The Commonwealth of Northern Ireland’s First Minister Arlene Foster said she was “horrified” at measles outbreak, as 16 children were taken to hospital and four adults died after contracting the potentially fatal virus.
Ms. Foster said that local health officials were treating the situation as a national emergency and appealed to parents to ensure that their children were vaccinated.
“I’m horrified by this outbreak and again appeal to every parent to ensure that their children are fully vaccinated to protect their health and their families,” said Ms. Foster.
The latest figures show that there were the highest number of measles cases in the province in a decade.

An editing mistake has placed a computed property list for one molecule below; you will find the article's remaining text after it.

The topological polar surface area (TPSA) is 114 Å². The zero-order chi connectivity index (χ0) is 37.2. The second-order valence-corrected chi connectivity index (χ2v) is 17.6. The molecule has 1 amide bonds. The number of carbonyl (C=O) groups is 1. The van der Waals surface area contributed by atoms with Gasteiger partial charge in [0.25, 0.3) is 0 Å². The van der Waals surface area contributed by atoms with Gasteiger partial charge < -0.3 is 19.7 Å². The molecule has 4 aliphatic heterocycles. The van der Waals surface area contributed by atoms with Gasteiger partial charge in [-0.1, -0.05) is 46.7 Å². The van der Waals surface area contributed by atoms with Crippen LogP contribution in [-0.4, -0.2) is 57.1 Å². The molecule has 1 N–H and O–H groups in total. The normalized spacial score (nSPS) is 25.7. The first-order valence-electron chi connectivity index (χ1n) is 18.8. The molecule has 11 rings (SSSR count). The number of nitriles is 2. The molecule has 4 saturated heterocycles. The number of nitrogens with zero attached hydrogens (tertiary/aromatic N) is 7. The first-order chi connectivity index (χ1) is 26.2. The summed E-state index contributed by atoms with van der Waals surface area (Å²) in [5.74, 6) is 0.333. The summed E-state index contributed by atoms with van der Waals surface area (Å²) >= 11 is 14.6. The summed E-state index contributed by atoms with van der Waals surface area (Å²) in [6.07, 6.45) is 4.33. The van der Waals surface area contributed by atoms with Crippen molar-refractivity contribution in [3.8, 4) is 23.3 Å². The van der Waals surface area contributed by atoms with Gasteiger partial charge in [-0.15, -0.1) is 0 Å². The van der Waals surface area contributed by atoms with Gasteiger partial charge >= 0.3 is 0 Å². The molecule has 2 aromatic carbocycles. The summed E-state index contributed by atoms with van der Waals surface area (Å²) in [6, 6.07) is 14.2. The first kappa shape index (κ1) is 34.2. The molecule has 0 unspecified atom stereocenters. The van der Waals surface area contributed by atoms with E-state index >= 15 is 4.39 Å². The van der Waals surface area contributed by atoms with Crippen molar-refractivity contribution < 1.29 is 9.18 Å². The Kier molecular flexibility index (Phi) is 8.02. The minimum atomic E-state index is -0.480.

The World Health Organization believes that one in ten children who become seriously ill with measles have died, but so far only one person has died from measles in Ireland this year.
In 2016, there were 21 measles cases.
The country was lucky, health experts said, that it never had a large measles outbreak because of the city’s extensive public schools system. They said one reason there hasn’t been a large outbreak is because local authorities encourage parents to vaccinate their children.
Health officials are warning that there could be more cases across the country if parents fail to ensure that their children are vaccinated.
The Ministry of Health in Ireland said the Ministry of Health is working closely with local health boards and national vaccination programmes to deal with the outbreak.
Although in Northern Ireland, immunization levels are lower than in the rest of the country, the country has the most extensive immunization program in the world for measles with each family receiving a free vaccination of up to three doses of measles, mumps and rubella.